Inside Cameroon: Is the SDF Diaspora revolution over? 1

The Social Democratic Front (SDF) and the ruling Cameroon Peoples Democratic Movement (CPDM) are both major political parties in the Republic of Cameroon. The similarities end there! The SDF as Cameroon’s main opposition party is in a state of brooding, and its diaspora outlets in Europe and the United States of America are facing an energy-draining soul-searching brooding.Yet, every SDF militant you meet in the streets of London, Berlin, Paris, Amsterdam, Brussels, Dublin and Oslo is not even worried.Is their silence deliberate or accidental? What is really the matter? Is it that the SDF revolution is actually over? Or is it in the words of Dr.Boniface Forbin “going, going, gone”.

The SDF tormented by fear graciously accepted the 43 seats awarded the party by a CPDM government-rigged parliamentary election in 1997. The understanding then from every SDF militant particularly those in the diaspora was that: well, we know the party will do nothing in parliament, but what will it achieve by staying out? It would have continued as a front as some Semi Bantus and Sawas recommended. But the Bafourchu mafia that hijacked the SDF were tired of staying on the sidelines of power and those luxurious hotels in Yaounde, the nation’s capital. From 43 seats gotten through a counterfeit parliamentary elections in 1997, the SDF has slowly but surely been reduced to a North West Region political party in 2014.

Correspondingly, it is evidently clear that the silence maintain by SDF militants in the diaspora is deliberate and betrays frustration arising from the fear that the SDF as a political entity in Cameroon has outlived its usefulness and the revolution that came along with it is over. When this reporter speaking to SDF militants in Paderborn,Germany in 2000 did observe that the SDF going to parliament in 1997 under those CPDM conditions was in effect surrendering and beginning a new form of cooperation with the President Biya regime, he was given matching orders to leave the venue. The 1997 SDF decision demonstrated a frightful and unloving attitude by the party towards the Cameroonian people. It was indeed a decision that was contrary to the SDF’s fundamental objective which was to overthrow the crime syndicate headed by President Paul Biya and bring about democracy, economic prosperity, law and order and above all good governance in the Republic of Cameroon.

As a big political party with a very small brain, the SDF did not know that its Chairman Ni John Fru Ndi’s greatest distinction and strength laid in his consistency and unswerving faithfulness to the party’s objective over the years. A pro-National Assembly policy destroyed this overnight. To be sure, the 1997 pro-Assembly decision weakened the SDF and its leadership forever!! The SDF diaspora in Europe and the USA cannot wash their hands off this failure like the biblical Pontus Pilate! The argument that came from New York, Berlin and London that there is no future prospect for free and fair election under President Biya greatly contributed to ending the SDF revolution. What the SDF diaspora was actually saying to their leadership back home was that “if you can beat them, join them”.Which they did!!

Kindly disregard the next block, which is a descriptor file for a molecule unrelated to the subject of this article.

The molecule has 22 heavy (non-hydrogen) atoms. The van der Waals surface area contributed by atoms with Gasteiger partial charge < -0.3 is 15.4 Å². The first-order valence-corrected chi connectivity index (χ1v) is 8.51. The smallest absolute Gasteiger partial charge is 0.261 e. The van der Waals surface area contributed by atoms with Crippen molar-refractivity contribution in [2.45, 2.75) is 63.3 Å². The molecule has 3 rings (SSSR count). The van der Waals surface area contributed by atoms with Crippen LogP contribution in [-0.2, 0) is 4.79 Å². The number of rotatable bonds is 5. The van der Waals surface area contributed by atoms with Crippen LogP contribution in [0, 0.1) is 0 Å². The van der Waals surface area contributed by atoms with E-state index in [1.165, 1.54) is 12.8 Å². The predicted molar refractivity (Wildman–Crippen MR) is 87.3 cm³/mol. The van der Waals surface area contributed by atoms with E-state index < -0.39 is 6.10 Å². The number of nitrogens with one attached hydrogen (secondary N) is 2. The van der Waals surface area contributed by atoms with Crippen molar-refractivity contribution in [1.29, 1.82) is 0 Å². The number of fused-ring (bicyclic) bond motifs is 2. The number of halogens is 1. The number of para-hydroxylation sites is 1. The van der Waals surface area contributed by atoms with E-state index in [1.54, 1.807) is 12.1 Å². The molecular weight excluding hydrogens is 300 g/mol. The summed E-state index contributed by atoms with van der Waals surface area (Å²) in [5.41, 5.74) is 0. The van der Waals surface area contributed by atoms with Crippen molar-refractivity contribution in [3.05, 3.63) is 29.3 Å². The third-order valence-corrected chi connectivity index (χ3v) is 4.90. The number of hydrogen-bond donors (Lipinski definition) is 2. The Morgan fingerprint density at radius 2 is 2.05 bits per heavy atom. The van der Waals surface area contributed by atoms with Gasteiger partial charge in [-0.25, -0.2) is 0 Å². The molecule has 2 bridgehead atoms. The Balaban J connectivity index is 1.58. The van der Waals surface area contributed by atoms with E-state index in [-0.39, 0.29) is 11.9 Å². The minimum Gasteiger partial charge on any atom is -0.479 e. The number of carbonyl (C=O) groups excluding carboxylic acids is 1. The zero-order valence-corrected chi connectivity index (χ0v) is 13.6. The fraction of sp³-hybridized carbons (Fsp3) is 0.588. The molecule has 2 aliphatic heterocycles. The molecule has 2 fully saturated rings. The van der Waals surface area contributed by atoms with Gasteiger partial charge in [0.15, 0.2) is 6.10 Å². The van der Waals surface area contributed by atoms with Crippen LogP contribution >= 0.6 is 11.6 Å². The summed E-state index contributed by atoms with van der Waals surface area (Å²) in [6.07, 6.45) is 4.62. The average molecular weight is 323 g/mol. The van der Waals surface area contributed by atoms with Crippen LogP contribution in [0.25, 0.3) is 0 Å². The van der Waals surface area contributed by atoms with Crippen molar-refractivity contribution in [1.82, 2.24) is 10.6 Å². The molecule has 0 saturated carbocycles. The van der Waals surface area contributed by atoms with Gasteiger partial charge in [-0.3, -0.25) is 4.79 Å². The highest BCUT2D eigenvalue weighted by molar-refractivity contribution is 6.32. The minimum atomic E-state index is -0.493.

The SDF it can now be said was never ready for a long term campaign. What we know as Africans is that similar liberation struggles have lasted for decades and even more. The revolution that finally brought Meles Zenawi to power in Ethiopia in 1991 lasted 17 years. Though a very bad example in modern day Africa, but it is on record that Yoweri Kaguta Museveni challenged the electoral fraud of Milton Obote and that led to a long campaign based on a 10-point programme. He finally beat Obote and all the others in 1986, after 16 difficult years. In Namibia, Sam Nujoma and Toivoja Toivo founded SWAPO in 1959 to fight abusive colonialism. Nujoma went on exile in 1966 but kept up his fight for liberation. He won and became President of Namibia in April 1990-after 31 years. In South Africa the ANC campaign began in 1910. Mandela was imprisoned for 27 years. That did not daunt the spirit of the struggle. The campaign for African majority rule in Northern Rhodesia now Zimbabwe lasted for more than 20 years. So where does our Cameroon SDF stand in history? Maybe the SDF diaspora needs to come up with a new idea!!!!

Soter Tarh Agbaw-Ebai (Cameroon Concord News Group)

NB: This article was first published in 2014